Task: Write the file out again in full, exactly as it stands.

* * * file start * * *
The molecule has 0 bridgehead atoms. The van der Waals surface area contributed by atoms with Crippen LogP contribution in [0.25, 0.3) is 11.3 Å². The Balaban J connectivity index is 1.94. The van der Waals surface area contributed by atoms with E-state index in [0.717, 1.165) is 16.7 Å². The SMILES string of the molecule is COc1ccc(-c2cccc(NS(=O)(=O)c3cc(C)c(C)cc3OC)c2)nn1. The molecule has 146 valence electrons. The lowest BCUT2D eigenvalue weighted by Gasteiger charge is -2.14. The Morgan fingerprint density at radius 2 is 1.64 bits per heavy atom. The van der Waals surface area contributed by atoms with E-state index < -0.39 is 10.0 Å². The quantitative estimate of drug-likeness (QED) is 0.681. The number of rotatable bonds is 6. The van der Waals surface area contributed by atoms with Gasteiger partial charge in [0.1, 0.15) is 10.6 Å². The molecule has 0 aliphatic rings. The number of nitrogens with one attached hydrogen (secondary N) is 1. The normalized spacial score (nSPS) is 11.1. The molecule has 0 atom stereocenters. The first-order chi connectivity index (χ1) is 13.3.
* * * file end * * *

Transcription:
The molecule has 0 bridgehead atoms. The van der Waals surface area contributed by atoms with Crippen LogP contribution in [0.25, 0.3) is 11.3 Å². The Balaban J connectivity index is 1.94. The van der Waals surface area contributed by atoms with E-state index in [0.717, 1.165) is 16.7 Å². The SMILES string of the molecule is COc1ccc(-c2cccc(NS(=O)(=O)c3cc(C)c(C)cc3OC)c2)nn1. The molecule has 146 valence electrons. The lowest BCUT2D eigenvalue weighted by Gasteiger charge is -2.14. The Morgan fingerprint density at radius 2 is 1.64 bits per heavy atom. The van der Waals surface area contributed by atoms with E-state index < -0.39 is 10.0 Å². The quantitative estimate of drug-likeness (QED) is 0.681. The number of rotatable bonds is 6. The van der Waals surface area contributed by atoms with Gasteiger partial charge in [0.1, 0.15) is 10.6 Å². The molecule has 0 aliphatic rings. The number of nitrogens with one attached hydrogen (secondary N) is 1. The normalized spacial score (nSPS) is 11.1. The molecule has 0 atom stereocenters. The first-order chi connectivity index (χ1) is 13.3.